The African Union Commissioner for Trade and Industry, Albert Muchanga, said in Addis Ababa on Friday that instruments signifying Nigeria’s entry into the African Continental Free Trade Area (AfCFTA) will be received at the commission’s headquarters shortly ahead of next year’s kick-off of trading.
Speaking during the AfCFTA Business Forum 2020 to discuss the status of preparations to launch the continental trading, Muchanga said the launch of trading will facilitate the growth of African enterprise and enhance the capacity of industries producing goods to a wider population.
Nigeria, which signed the AfCFTA agreement in 2019, officially ratified the agreement on 12 November.
The instruments of ratification are expected to be received at the AU on Saturday, 5 December, the deadline for the ratification.
“AfCFTA Business Forum 2020, whose main theme was to discuss the AfCFTA’s role in post coronavirus (COVID-19) Recovery, Resilience and Structural Transformation, involved various panel discussions on what is required to ensure trading kicks off in January 2021.
The Business Forum was attended by senior business leaders, including African heads of state and leaders of multinational firms operating across various borders.
According to the AU Commission, 1 January 2021 will mark the start of a landmark period during which African countries will start to really trade with themselves.
“It is a historic moment for our continent as the world’s largest free trade area opens its doors to traders both large and small,” said the AU in a statement circulated before the meeting on Friday.
Rwandan President Paul Kagame said the start of the continental trading should particularly involve the private sector.
The Rwandan president said constant communication should be intensified during the period in order to highlight the benefits of the new trading arrangement.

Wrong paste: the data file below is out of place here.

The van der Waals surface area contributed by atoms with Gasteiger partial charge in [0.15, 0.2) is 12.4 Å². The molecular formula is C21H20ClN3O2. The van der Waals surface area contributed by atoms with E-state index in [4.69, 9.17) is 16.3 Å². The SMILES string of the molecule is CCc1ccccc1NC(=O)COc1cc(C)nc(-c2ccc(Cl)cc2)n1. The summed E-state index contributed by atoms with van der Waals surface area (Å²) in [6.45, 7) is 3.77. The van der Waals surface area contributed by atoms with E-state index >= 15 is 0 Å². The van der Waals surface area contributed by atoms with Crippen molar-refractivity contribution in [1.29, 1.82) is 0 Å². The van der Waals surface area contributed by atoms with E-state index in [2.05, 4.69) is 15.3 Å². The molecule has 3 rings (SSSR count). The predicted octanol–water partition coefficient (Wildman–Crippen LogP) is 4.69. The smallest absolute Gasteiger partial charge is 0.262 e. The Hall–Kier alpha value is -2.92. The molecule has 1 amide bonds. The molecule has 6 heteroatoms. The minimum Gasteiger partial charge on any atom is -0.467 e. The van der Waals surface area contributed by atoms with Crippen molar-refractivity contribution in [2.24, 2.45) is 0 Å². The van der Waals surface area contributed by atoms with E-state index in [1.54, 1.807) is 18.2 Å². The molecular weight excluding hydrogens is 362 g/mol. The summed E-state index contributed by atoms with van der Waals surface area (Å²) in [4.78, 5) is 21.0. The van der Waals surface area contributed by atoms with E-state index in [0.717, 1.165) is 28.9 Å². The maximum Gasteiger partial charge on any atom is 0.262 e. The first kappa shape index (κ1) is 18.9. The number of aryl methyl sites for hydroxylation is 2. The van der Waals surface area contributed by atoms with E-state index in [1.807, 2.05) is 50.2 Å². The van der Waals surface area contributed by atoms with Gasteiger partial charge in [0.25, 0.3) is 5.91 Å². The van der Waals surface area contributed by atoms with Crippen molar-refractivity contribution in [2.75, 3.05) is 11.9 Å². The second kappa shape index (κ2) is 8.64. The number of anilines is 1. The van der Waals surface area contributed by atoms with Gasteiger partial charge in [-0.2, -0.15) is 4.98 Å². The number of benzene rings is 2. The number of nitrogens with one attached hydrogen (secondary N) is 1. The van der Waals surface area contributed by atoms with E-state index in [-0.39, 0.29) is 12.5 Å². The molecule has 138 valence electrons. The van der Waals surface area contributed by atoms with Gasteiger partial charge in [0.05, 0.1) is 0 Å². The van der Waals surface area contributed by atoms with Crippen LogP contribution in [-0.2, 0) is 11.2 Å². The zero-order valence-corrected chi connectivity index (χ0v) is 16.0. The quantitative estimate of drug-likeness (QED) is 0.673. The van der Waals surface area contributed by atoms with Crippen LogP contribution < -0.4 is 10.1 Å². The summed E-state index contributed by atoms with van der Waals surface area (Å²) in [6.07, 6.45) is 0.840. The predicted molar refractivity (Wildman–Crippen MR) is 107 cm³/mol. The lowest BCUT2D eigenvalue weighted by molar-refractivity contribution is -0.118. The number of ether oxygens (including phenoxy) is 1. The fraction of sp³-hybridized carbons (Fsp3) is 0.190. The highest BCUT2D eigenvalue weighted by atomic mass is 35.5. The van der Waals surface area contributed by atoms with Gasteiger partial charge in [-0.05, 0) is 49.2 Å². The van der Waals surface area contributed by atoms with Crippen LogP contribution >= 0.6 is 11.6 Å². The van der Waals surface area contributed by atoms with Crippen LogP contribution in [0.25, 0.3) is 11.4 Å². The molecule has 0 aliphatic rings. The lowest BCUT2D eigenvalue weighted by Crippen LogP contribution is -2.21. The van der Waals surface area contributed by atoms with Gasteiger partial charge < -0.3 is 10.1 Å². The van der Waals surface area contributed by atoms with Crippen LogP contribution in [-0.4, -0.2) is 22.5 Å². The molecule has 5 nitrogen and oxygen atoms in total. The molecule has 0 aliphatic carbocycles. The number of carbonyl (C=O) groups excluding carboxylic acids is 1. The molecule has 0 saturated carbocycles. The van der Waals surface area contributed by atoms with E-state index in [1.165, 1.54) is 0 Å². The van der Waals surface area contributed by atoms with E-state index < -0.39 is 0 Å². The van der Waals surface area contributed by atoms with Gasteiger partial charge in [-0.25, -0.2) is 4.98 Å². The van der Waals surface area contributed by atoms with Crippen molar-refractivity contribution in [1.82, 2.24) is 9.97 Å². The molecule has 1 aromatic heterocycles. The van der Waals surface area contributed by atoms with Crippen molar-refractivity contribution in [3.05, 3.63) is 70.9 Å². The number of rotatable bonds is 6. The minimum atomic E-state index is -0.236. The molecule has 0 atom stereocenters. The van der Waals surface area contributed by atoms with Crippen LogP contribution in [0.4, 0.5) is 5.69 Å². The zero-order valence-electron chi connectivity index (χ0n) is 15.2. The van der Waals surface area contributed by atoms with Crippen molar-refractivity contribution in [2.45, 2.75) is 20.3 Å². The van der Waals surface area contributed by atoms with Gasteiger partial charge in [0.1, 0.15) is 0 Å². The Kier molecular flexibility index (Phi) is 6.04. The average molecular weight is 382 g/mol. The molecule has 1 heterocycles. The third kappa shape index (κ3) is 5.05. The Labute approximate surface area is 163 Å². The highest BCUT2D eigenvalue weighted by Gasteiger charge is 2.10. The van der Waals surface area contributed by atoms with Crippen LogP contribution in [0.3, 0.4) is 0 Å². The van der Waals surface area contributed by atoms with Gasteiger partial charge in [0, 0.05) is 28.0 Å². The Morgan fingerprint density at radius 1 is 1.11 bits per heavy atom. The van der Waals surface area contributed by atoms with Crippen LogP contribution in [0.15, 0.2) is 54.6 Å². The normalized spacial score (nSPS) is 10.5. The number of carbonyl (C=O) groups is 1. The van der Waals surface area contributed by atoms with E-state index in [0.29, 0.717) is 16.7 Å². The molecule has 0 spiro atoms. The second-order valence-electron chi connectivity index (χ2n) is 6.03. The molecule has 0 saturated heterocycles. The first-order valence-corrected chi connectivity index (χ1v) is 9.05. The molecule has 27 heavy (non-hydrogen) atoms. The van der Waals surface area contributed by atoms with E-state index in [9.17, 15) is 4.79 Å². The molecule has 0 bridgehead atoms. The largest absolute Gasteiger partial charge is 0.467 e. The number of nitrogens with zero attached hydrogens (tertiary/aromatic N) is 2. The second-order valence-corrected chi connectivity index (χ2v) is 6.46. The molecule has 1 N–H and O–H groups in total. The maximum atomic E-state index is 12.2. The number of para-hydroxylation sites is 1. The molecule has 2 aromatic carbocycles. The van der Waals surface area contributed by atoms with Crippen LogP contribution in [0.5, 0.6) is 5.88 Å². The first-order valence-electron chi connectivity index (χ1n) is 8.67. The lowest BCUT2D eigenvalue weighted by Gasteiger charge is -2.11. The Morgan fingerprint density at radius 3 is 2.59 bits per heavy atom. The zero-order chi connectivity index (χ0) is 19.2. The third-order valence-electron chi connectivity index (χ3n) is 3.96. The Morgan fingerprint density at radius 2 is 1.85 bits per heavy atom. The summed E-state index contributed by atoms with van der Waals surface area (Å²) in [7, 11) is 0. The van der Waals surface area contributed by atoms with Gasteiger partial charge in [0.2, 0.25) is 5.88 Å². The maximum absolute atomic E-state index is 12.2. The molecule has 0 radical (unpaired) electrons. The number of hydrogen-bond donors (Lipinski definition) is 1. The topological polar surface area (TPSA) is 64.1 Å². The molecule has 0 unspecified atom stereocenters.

“We must be able to communicate the benefits of free trade,” President Kagame said.
The AfCFTA Business Forum is the African Union’s premier multi-stakeholder platform for heads of state and government, private sector leaders, SMEs, civil society and other stakeholders to explore how intra-Africa trade and the African Continental Free Trade Area can develop the continent, the AU Commission said.
This year’s session focused on what the start of trading could mean for Africa’s recovery from the impact of Covid-19; and what businesses needed to do to successfully position themselves in this vast, new market.
Currently, the percentage of trade that African countries do with each other is a mere 16 per cent. The bulk of the continent’s trade is with the rest of the world, and most African exports are in raw materials including extractive commodities like oil, gas and minerals which are vulnerable to market volatility.
The AfCFTA is set to transform the way business is conducted across Africa. Trade barriers will be drastically reduced and traders of all sizes will have access to a much bigger market than before.
The bigger market will spur producers to upscale and so support increased industrialization and value addition on the continent, the AU said.
The AfCFTA will be the platform for boosting manufacturing and mechanised farming. More employment opportunities will thus be generated for Africa’s burgeoning young population, according to the AU.
“We are stimulating the emergence of value addition in Africa,” Muchanga said during a panel debate.